The IPL isn’t just about spot-fixing or betting. It is about the hyper-commercialization of a beautiful game to a point where it destroys the soul of that sport. It’s about structured sleaze and a corrupting culture. Every dodgy defence of the IPL holds aloft that catch-all excuse: commercial success. This, in their eyes, outweighs its “few flaws.” Yet, the cloud that the Sreesanths and Meiyappans have come under is no aberration. It is the standard product of such a system.
It isn’t just the BCCI brass who have suddenly spotted disaster. Take the dominant media that daily celebrates its latest exclusives on the scandals. The same media lionized the IPL, season after season. Whose pundits, with a few honourable exceptions, stuck to the defence and promotion of the IPL culture.
They even briefly went with the franchisees’ claim: “Our security was so tight, owners could not enter the dugouts. Bookies had no chance of being there.” They didn’t need to be. The paid-entry late-night parties were a cosy access zone for fixers, bookies and worse.
Sure, the media’s pressure at this point is a very good thing. But almost every exposé of fixing, betting or dubious deals has come from official agencies. From the Delhi and Mumbai police, from the Enforcement Directorate. Any good stories that came out of journalistic investigation before that were quickly brushed aside by a media revelling in the IPL culture. TV channels had many panellists — including legendary cricketers — extolling the glories of the IPL while being on its payroll. There were even former players accused in earlier fixing scandals. But the advertisers and sponsors till now delighted with this con-job, today worry that the “brand equity of the IPL has taken a beating.”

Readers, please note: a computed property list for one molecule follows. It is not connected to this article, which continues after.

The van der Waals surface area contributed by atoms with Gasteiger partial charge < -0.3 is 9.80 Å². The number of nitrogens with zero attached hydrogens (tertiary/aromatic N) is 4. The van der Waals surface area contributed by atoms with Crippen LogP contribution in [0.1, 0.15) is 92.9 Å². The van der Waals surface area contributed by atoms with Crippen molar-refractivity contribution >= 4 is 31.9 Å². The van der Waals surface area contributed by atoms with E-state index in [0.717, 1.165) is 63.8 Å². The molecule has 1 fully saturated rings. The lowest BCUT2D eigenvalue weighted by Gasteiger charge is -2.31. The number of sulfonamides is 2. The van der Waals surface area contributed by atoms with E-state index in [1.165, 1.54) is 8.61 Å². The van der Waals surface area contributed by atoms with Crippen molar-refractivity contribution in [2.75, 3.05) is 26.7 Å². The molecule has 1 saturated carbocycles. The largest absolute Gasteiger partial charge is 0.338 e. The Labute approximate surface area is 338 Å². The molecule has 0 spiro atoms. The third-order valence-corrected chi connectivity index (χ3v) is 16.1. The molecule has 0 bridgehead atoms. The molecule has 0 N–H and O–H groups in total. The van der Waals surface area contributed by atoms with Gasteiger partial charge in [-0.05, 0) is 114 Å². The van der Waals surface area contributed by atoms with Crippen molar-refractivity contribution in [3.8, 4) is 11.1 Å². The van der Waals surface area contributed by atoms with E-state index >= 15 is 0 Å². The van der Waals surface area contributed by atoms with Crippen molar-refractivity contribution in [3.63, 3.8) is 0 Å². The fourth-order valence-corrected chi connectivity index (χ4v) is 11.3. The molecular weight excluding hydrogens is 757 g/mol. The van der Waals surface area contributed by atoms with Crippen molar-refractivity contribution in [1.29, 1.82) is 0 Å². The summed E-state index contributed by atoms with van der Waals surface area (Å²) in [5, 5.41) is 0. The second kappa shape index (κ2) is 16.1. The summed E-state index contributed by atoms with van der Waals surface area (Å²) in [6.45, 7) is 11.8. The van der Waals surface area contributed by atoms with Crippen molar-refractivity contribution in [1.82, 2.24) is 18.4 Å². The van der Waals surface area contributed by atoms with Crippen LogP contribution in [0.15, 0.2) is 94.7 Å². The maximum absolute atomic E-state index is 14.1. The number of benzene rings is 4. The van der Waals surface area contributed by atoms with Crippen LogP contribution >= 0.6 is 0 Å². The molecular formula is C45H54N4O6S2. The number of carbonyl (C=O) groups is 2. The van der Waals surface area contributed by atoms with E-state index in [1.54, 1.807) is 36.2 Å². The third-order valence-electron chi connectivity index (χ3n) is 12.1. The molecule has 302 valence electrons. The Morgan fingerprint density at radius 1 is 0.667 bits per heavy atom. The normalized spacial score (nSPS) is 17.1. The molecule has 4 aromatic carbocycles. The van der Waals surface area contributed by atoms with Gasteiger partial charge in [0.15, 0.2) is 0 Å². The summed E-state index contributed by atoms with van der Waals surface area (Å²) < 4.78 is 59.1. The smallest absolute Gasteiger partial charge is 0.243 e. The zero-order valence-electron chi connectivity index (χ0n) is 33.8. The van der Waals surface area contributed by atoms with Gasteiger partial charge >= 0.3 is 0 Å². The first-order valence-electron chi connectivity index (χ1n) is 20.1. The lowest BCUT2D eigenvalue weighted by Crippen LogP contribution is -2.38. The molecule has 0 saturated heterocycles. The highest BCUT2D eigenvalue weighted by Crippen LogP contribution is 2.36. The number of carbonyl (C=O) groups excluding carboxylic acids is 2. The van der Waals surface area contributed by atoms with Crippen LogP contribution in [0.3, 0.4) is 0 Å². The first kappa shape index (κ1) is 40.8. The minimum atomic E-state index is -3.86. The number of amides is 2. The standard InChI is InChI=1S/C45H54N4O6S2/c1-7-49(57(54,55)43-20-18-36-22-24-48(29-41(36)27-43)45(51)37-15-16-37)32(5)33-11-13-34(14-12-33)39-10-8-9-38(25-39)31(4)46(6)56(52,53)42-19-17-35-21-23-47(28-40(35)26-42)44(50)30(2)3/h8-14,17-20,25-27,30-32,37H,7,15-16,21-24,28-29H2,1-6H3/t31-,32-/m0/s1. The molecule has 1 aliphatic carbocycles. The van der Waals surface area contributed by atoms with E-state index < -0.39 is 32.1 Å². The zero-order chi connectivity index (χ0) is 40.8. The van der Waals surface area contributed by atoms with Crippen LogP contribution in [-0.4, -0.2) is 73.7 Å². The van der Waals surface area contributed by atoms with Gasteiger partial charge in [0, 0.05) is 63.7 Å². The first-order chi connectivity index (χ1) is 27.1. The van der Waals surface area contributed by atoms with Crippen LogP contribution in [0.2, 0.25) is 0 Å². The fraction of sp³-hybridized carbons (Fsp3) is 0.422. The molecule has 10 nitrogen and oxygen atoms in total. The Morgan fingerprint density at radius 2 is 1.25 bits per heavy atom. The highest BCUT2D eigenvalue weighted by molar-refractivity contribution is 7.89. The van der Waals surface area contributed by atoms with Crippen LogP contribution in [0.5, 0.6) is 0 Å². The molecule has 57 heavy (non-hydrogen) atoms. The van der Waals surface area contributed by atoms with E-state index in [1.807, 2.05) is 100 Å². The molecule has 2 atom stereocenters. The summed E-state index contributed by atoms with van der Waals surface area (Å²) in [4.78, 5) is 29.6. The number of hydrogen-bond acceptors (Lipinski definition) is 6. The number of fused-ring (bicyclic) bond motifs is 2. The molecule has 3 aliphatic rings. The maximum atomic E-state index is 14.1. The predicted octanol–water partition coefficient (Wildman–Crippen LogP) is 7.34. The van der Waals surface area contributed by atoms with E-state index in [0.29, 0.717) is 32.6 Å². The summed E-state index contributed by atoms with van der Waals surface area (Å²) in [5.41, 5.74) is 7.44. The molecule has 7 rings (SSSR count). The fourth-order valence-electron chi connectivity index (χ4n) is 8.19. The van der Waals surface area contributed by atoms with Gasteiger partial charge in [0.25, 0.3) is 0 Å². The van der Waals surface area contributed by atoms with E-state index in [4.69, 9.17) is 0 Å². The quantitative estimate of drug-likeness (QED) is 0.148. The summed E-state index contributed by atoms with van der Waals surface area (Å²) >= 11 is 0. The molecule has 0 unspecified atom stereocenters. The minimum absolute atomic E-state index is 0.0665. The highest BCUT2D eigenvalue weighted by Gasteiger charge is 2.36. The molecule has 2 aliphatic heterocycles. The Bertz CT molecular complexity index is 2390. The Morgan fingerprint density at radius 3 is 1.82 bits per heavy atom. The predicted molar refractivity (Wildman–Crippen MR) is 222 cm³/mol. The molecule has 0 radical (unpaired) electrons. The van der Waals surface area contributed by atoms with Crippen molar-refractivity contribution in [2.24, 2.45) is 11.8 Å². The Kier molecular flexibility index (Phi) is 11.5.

Well, Indian cricket has taken a worse beating.
The media helped build a make-believe world that allowed no serious critique of the IPL. Any criticism was met by: “Don’t let’s hurt cricket just because of a few small problems here.” Such words falsely conflate the interests of the IPL with those of Indian cricket. Their interests are worlds apart.
What has been the IPL’s contribution to Indian cricket?
It changed the axis, orientation, content and soul of Indian cricket. It privatised a national passion, promoted a corrupting commerce. The game is now “owned” by companies, corporate sharks and their political patrons, film stars, advertisers and sponsors. No longer by the cricketing public.
The domestic circuit that was the feeder system for India’s international teams is hurting. The Indian greats came up through it. But now it is the feeder for the IPL. Why play in the Ranji Trophy (except to get noticed by the recruiters) when you can make millions playing sub-standard cricket in the League? The IPL has not contributed a single great player to Indian cricket.
The “few rotten apples” line was always a fraud. And we need to do what orchardists do on rare occasions. Burn the orchard and plant for fresh growth. Scrap the BCCI and start over. Re-grow cricket.
Sticking with those analogies, what happens to the waste you have to get rid of? The net is full of websites running advice on that. The United States Environmental Protection Agency has some suggestions, for instance. Including “burning, chipping, shredding, grinding, composting or use as hog fuel.” Isn’t that tempting?